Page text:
A recent study has also investigated the effect of glyphosate on bees, showing an alteration in the bacterial microbiota that bees rely on in much the same way that our gut bacteria help us. It was shown that exposure to glyphosate increased the susceptibility of bees to a common pathogen, therefore affecting bee health. As pointed out by Dr Oliver Jones of RMIT University in Australia, however, the paper shows a potential effect, but not necessarily an environmentally relevant one.
An interesting environmental curveball, however, is that glyphosate is often the only tool in the armory for those fighting the fight against invasive species, including the hellishly persistent Japanese Knotweed and phragmites grass, which pose a severe threat to native wildlife. Once again, this stresses that it is how we use the tools at our disposal which should be at the forefront of objective discussion.
It would be an ideal world in which we could produce food in abundance without having to resort to using potentially harmful sprays. We’re not there yet, but we are searching for ways to get us as close as possible.
Along with our knowledge, techniques for controlling pests are constantly improving, and where one product fails, a better one can likely step into the breach. For all that GMOs are maligned, between 1996 and 2016 they were responsible for increasing yields by 72% while reducing pesticide usage by 583.5 million kilograms.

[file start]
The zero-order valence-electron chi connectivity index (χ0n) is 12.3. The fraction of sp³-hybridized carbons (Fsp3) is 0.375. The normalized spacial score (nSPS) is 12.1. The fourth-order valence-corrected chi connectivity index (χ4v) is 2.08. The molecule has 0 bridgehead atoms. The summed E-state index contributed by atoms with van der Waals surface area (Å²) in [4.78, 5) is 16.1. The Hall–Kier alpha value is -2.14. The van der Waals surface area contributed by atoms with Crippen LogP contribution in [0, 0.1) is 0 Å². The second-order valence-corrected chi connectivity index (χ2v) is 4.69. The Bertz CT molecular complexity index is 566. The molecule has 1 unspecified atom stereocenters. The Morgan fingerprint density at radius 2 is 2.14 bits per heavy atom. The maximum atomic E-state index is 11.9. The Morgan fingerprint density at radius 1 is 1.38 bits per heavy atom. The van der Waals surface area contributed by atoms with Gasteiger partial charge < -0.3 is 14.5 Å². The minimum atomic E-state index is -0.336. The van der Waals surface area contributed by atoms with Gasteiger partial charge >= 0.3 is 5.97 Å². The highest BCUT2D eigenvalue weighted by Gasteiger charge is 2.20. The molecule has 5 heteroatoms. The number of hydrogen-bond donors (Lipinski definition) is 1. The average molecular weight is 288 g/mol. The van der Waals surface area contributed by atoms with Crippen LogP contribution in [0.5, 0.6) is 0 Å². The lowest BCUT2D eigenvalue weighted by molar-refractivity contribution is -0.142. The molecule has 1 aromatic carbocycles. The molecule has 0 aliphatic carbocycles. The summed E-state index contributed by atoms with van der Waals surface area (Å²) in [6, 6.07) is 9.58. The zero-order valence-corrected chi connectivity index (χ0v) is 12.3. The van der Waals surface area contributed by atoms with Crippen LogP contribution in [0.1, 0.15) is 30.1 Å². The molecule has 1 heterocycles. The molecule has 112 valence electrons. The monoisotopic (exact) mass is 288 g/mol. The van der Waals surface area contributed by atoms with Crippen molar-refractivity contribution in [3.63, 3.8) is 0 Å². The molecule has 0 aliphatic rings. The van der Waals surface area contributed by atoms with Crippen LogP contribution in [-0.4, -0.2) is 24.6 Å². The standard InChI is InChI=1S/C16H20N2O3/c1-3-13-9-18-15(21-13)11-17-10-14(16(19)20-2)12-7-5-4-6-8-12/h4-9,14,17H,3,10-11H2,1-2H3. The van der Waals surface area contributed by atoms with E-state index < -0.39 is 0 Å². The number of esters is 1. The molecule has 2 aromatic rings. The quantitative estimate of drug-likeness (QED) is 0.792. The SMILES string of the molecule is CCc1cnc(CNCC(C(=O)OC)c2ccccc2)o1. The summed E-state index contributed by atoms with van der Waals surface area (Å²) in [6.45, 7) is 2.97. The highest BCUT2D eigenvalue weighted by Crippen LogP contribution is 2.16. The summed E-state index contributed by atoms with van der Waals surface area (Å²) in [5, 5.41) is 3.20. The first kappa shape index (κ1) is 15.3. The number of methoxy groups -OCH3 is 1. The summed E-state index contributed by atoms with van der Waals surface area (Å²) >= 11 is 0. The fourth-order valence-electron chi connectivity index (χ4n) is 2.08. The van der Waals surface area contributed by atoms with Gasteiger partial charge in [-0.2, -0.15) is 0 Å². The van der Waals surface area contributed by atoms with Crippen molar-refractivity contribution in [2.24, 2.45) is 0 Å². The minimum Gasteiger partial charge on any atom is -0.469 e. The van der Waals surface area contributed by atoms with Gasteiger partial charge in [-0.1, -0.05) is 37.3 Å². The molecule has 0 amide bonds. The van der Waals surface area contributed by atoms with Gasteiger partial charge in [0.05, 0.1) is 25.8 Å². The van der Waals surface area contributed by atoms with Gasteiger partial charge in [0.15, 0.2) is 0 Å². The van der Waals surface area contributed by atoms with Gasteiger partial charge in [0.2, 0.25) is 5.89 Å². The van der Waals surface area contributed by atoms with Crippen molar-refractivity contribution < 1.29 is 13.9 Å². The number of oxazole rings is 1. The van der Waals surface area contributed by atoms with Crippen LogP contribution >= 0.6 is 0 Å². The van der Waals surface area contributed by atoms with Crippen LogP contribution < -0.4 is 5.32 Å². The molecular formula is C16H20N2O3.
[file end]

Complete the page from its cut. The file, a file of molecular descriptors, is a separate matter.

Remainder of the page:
It is likely that, with our increasing ability to harness techniques such as gene editing, we will soon see synthetic biology solutions that can reduce this figure yet further. Insect pheromones, for example, are an emerging and increasingly successful prospect, if recent trials of Pheronym’s nematode bioremediation solution are anything to go by.
What is for certain is that, whether we like it or not, we must resort to killing pests if we are to live long, healthy and well-nourished lives. As much as it would harm me greatly to drink a cup full of pure chlorine, I am very happy that it is present in low amounts in my tap water. As much as pesticides are a threat to certain ecosystems, they’re also responsible for providing the planet with food in abundance.
As long as we are objective about the costs, as well as the benefits, we can keep moving as far towards that ideal world as we possibly can.
Acknowledgement: Thank you to Peter Bickerton for additional research and reporting in this post. I’m the founder of SynBioBeta, and some of the companies that I write about are sponsors of the SynBioBeta conference (click here for a full list of sponsors).
John Cumbers is the founder and CEO of SynBioBeta, the leading community of innovators, investors, engineers, and thinkers who share a passion for using synthetic biology to build a better, more sustainable universe. He is an operating partner and investor at the hard tech investment fund Data Collective, and a former bioengineer at NASA. Follow him on Twitter @johncumbers and @SynBioBeta
A version of this article was originally published on Forbes’ website as “Sick Of Pesticides? Remember Death In The Time Of Cholera. ” and has been republished here with permission.